What are the reasons for performing a selective nerve root block?

The nervous system is the control and transmission system of the human body. The nervous system is composed of various important structures, such as the brain, the brainstem, the spinal cord, the nerve roots, as well as the various nerves throughout the body. It serves as the transmission network for signals from one part of the body to another.Sciatica Treatment Boulder CO

The nervous system directly and indirectly controls bodily functions through the autonomic nervous system, which is loosely grouped into the sympathetic and parasympathetic nervous system.

These nerves control functions such as heart rate, blood pressure, digestion, sweating, and blood flow (i.e., prioritizing where to shunt blood). Trunks of the sympathetic nerves are grouped and found along the front side of our spinal column.

The nervous system exerts its control through the regulated transmission of signals. However, sometimes the transmission of signals goes haywire, causing excessive stimulation of the nervous system.

One of these diseases is Complex Regional Pain Syndrome (also known as Reflex Sympathetic Dystrophy), which causes excessive stimulation of the sympathetic nervous system. Diseases such as herpes zoster (or shingles) make the nervous system hypersensitive, leading to excessive pain sensation. Chronic pain can also be caused by local irritation, such as from degenerative diseases that cause irritation to the nerve roots or from compression from space-occupying lesions, or from growths.

Boulder pain managementA selective nerve root block addresses these conditions by interrupting, or blocking, the transmission of signals from the nervous system. This is done through a minor outpatient procedure.

The needle is inserted under fluoroscopic (X-ray) guidance, going through muscle and tissue until the target area is reached. Other guiding modalities have been of use in recent years, such as computerized tomography (CT), magnetic resonance imaging (MRI) and ultrasonography. Local anesthetic is then introduced into the area.

A successful block is confirmed by the relief of the symptoms caused by excessive nerve stimulation. Pain symptoms are typically relieved within minutes, and signs of relief from sympathetic overstimulation (such as in cases of RSD) such as lessening of reddening, an increase in temperature, and relief of pain are taken as signs of a successful block.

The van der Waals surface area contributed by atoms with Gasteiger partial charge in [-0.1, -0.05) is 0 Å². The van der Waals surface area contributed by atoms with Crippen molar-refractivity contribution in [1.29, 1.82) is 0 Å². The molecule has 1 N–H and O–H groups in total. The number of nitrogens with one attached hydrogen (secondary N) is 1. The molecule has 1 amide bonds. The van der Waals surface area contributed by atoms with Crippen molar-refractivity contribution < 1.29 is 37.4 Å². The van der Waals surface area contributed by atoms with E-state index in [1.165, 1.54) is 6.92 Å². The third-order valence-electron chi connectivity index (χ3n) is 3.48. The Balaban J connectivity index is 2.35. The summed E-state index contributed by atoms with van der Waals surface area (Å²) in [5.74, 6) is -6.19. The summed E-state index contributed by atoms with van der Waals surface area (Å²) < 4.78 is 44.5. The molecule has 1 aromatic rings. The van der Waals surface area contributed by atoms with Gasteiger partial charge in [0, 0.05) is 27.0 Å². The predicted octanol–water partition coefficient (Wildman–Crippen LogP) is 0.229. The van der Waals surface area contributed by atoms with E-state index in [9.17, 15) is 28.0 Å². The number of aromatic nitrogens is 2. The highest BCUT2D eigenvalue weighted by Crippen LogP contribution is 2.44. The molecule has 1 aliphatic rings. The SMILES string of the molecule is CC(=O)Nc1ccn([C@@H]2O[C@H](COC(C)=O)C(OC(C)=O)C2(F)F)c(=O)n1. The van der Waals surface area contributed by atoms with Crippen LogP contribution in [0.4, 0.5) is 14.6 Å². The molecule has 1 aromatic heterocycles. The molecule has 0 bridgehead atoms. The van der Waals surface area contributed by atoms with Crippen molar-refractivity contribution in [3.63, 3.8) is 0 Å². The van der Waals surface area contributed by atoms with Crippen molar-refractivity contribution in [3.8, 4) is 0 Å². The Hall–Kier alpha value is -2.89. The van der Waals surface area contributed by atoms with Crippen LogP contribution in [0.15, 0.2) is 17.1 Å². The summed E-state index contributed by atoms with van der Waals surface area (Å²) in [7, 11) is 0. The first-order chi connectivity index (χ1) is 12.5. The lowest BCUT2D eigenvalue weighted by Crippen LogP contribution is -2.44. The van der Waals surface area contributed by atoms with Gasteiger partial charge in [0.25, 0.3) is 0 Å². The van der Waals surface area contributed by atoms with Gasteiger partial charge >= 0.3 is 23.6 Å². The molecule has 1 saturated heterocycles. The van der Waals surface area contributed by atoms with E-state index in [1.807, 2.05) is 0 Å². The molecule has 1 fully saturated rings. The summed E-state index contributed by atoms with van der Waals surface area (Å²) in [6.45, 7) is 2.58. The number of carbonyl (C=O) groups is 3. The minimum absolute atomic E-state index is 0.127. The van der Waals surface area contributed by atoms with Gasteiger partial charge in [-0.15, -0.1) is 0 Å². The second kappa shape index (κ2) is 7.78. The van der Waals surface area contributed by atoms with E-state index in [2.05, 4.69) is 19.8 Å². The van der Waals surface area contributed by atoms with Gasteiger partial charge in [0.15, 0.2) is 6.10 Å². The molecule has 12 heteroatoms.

Selective nerve root blocks are done for both therapeutic and diagnostic reasons. It is a diagnostic tool for identifying the level of the lesion in cases of chronic pain. The nerve root block serves as a preparatory procedure to identify the target nerve root is the source of an individual’s pain. For instance, a Boulder pain management doctor may think sciatica is causing an individuals’ leg pain but not see nerve root compression on the MRI.

The selective nerve root block can see if in fact the nerve root is the source of pain. Maybe it was simply being “chemically irritated” from a tear in the nearby spinal disc?

In some cases, a long-acting anesthetic is inserted together with a corticosteroid, which is a powerful anti-inflammatory medication, to provide long-term pain relief. This may require repeat injections up to three or four times a year.

The top Northern Colorado pain management clinics are the Colorado Clinic. With a Boulder pain management location and pain Drs in Greeley and Loveland, there are convenient locations for everyone! Most insurance is The Colorado ClinicClrLogoaccepted, call the location closest to you:

 

 

References

Gulati A, Khelemsky Y, Loh J, Puttanniah V, Malhotra V, Cubert K. The use of lumbar sympathetic blockade at L4 for management of malignancy-related bladder spasms. Pain Physician. 2011 May-Jun;14(3):305-10.

Krumova EK, Gussone C, Regeniter S, Westermann A, Zenz M, Maier C. Are sympathetic blocks useful for diagnostic purposes? Reg Anesth Pain Med. 2011 Nov-Dec;36(6):560-7. doi: 10.1097/AAP.0b013e318229bbee.

Tang YZ, Ni JX, An JX. Complex regional pain syndrome type I following discTRODE radiofrequency treated with continuous lumbar sympathetic trunk block using patient-controlled analgesia. Pain Med. 2013 Feb;14(2):309-10. doi: 10.1111/pme.12028.

Woo JH, Park HS, Kim SC, Kim YH. The effect of lumbar sympathetic ganglion block on gynecologic cancer-related lymphedema. Pain Physician. 2013 Jul-Aug;16(4):345-52.

YaDeau JT, Tedore T, Goytizolo EA, et al. Lumbar plexus blockade reduces pain after hip arthroscopy: a prospective randomized controlled trial. Anesth Analg. 2012 Oct;115(4):968-72.